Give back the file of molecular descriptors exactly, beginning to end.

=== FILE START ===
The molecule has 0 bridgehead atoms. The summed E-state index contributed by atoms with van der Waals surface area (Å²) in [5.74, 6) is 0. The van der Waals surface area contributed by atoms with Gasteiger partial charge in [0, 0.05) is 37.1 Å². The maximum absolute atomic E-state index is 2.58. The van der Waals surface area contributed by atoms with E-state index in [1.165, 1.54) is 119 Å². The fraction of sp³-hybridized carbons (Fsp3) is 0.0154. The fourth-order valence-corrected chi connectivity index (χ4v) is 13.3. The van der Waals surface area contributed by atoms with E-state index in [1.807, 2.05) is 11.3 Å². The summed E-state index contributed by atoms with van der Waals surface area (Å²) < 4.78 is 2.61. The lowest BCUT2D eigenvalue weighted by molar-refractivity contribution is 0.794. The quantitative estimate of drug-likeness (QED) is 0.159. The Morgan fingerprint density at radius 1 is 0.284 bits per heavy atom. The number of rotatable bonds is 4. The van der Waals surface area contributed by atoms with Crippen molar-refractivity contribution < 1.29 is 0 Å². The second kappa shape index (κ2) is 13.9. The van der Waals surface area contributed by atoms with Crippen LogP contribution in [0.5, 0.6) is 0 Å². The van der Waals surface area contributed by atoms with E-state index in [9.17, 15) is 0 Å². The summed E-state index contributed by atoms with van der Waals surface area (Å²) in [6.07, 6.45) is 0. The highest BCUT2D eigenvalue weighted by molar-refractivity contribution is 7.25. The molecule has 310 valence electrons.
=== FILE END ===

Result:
The molecule has 0 bridgehead atoms. The summed E-state index contributed by atoms with van der Waals surface area (Å²) in [5.74, 6) is 0. The van der Waals surface area contributed by atoms with Gasteiger partial charge in [0, 0.05) is 37.1 Å². The maximum absolute atomic E-state index is 2.58. The van der Waals surface area contributed by atoms with E-state index in [1.165, 1.54) is 119 Å². The fraction of sp³-hybridized carbons (Fsp3) is 0.0154. The fourth-order valence-corrected chi connectivity index (χ4v) is 13.3. The van der Waals surface area contributed by atoms with E-state index in [1.807, 2.05) is 11.3 Å². The summed E-state index contributed by atoms with van der Waals surface area (Å²) < 4.78 is 2.61. The lowest BCUT2D eigenvalue weighted by molar-refractivity contribution is 0.794. The quantitative estimate of drug-likeness (QED) is 0.159. The Morgan fingerprint density at radius 1 is 0.284 bits per heavy atom. The number of rotatable bonds is 4. The van der Waals surface area contributed by atoms with Crippen molar-refractivity contribution < 1.29 is 0 Å². The second kappa shape index (κ2) is 13.9. The van der Waals surface area contributed by atoms with Crippen LogP contribution in [0.5, 0.6) is 0 Å². The van der Waals surface area contributed by atoms with E-state index in [9.17, 15) is 0 Å². The summed E-state index contributed by atoms with van der Waals surface area (Å²) in [6.07, 6.45) is 0. The highest BCUT2D eigenvalue weighted by molar-refractivity contribution is 7.25. The molecule has 310 valence electrons.